Look after your heart and learn CPR

05 February 2013

A former heart patient at West Middlesex University Hospital is praising the CPR and NHS care which saved his life.

A former heart patient at Wes tMiddlesex University Hospital is praising the CPR and NHS care which saved his life.

Brian Kent, 75, from Teddington, is sharing his experience to promote awareness of heart health and resuscitation procedures as part of National Heart Month (February).

Brian had a cardiac arrest early one morning in September 2010 and his wife Pam was able to perform CPR until an ambulance arrived.

Paramedics used a defibrillator to get his heart beating again and he was brought to West Middlesex where medical teams stabilised his condition. He regained consciousness three days later and recuperated in the hospital’s Cardiac Care Unit.

He had surgery at Hammersmith Hospital to strengthen his heart arteries. An ICD was fitted at St Mary’s Hospital in Paddington and monitored byHammersmithHospital, with outpatient care provided byWest Middlesexincluding dietary advice and an exercise programme.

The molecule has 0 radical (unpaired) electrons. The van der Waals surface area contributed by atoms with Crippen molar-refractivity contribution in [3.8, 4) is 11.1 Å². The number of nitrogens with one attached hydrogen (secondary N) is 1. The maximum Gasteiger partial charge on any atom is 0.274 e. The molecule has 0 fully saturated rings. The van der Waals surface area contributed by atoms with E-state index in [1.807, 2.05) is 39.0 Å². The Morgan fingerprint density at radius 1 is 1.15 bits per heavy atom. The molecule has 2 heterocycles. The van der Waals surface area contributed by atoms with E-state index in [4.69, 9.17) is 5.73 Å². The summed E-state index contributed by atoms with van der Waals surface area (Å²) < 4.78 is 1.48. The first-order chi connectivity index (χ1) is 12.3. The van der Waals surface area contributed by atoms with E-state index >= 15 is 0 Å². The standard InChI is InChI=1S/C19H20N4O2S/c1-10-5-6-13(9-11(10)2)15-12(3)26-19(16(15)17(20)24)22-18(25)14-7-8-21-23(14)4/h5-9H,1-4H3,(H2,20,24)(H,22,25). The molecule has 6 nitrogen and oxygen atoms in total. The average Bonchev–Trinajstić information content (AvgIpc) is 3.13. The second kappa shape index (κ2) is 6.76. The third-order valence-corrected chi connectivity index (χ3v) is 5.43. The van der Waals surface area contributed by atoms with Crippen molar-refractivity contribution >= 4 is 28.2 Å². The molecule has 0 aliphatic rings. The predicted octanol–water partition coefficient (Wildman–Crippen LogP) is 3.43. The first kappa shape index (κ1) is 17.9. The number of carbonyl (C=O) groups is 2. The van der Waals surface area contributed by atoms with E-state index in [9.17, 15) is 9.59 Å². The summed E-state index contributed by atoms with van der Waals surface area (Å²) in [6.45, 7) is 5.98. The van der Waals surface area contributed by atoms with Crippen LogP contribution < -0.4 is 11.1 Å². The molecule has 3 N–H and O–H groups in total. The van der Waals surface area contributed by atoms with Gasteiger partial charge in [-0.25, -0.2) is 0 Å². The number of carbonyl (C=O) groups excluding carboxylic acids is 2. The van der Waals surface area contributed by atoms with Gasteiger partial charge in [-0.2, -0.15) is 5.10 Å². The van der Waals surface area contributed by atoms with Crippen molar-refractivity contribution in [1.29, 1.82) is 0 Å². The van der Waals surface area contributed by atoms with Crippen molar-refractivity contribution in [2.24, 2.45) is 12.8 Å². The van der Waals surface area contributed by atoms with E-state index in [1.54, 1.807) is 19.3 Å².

Brian, who was born at West Middlesex and grew up in Isleworth, said: “I’m still attending an exercise group at Isleworth Leisure Centre, which is like an informal support group, and I am enjoying a full life.

“I didn’t have any symptoms before my arrest and it came out of the blue so I can’t stress enough how glad I am that my wife could perform CPR on me until the paramedics got there.

“As I recovered in the hospital I was really struck by how all the NHS services worked together to bring me back and enable me to carry on living a full life. When I was a young boy there was no NHS and I feel it’s very important that we all support it.

“Take care of your heart with a healthy diet and exercise, learn how to check your pulse so you can find out if you have an irregular beat, and learn CPR because you never know when it could save someone’s life.”

If you or someone you know is having a suspected cardiac arrest dial 999 immediately. Signs and symptoms suggesting a person has gone into cardiac arrest include:

  • they appear to not be breathing
  • they are not moving
  • they do not respond to any stimulation, such as being touched or spoken to

Further advice including how to perform CPR: http://www.nhs.uk/Conditions/Heart-attack/Pages/Symptoms.aspx

The British Heart Foundation is promoting how to learn hands-only CPR: www.bhf.org.uk

NHS heart health advice is available at: www.nhs.uk/livewell/healthyhearts